Project Comet aims to reduce home thefts, break-ins
When SheldeneGuillas walks through a neighbourhood, she's thinking like a criminal.
"I'm noticing how dark and secluded it is because of these small trees," she said as she led a CBC reporter down a River Heights street.
She's also looking for open doors, windows and whether a home has dead bolts.
"I'm looking for things like bars on the windows to stop me from breaking in or a motion detector light on the front of the home, or can I break in through their if they have a lock on it or not," she said.
But Guillas is no criminal. She's a home security expert with Safety Aid from A&O Support Services for Older Adults (formerly Age and Opportunity).
She visits homes and looks for vulnerabilities.
"Realistically it's about making your home not a target," she said.
Winnipeg police say their latest campaign, Project Comet, will hopefully curb the number of property crimes in River Heights and other residential neighbourhoods.
Members of the police service spoke to reporters on Wednesday about Project Comet, in which officers and cadets are warning residents to protect their homes from break-ins and theft.
About 94 per cent of crime in River Heights is property-related crime, and there's usually a spike at this time of year as the weather warms up and homeowners tend to leave their windows open, doors unlocked and garage doors up, according to police.
Cadets and officers are going door to door, reminding people to keep their windows closed and home and vehicle doors locked, especially when they're not home.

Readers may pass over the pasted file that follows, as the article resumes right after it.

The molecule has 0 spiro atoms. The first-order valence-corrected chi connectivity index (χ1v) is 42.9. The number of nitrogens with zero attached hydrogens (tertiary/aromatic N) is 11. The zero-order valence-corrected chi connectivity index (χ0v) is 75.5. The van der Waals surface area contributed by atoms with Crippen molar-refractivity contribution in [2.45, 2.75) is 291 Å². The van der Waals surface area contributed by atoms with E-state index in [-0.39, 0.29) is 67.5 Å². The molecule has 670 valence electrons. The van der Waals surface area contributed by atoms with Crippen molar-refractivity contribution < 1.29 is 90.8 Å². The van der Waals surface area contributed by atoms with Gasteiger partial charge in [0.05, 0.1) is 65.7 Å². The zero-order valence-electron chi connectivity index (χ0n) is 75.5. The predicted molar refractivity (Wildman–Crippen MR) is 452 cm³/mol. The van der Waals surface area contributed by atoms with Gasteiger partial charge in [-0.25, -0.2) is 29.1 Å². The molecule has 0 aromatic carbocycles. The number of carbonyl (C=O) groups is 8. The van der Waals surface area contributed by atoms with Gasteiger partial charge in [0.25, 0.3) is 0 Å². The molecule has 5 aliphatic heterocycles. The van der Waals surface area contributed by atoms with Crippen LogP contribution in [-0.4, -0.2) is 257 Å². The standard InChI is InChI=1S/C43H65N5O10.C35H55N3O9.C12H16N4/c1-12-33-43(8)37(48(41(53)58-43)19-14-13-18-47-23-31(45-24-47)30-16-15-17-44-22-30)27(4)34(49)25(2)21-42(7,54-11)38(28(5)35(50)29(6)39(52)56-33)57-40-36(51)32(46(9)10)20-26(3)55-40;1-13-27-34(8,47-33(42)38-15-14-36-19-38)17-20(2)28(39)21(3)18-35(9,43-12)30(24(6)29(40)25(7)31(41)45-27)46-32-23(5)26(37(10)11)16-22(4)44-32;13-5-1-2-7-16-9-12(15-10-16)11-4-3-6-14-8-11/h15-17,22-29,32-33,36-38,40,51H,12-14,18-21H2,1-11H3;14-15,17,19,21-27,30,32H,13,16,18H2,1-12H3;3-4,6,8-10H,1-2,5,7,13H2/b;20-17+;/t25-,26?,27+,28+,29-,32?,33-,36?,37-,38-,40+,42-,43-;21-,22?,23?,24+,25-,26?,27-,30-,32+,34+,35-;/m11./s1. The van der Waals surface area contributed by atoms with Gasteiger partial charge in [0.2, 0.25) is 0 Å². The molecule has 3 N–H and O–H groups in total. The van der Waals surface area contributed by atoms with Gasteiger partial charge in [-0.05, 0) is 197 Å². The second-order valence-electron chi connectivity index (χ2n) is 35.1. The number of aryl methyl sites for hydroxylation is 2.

A Project Comet letter sent to homes last week has these other tips:
- Close and lock garage doors at all times.
- Don't leave valuables like bicycles and lawnmowers in the yard.
- Install light timers and/or alarm systems in the home.
- Park in well-lit areas and always lock your vehicle.
- Don't leave laptops or other valuables inside your vehicle.
- Let your neighbours know if you're going to be away.
Police say they hope the public can help them stay ahead of the crimes.
Guillas added that there are a few simple fixes you can make, such as having a night light to deter intruders and installing dead bolts and peep holes to see who's on the other side of the door.
And above all, she said, don't leave items in view that might tempt thieves.
"If you buy a new TV, don't put your old TV in the back lane for someone to take because a criminal would see that and think, 'Oh, they must have a new TV, so I should break into that house,'" she said.
Guillas said your best defence is always your neighbours, who have sight lines of your house.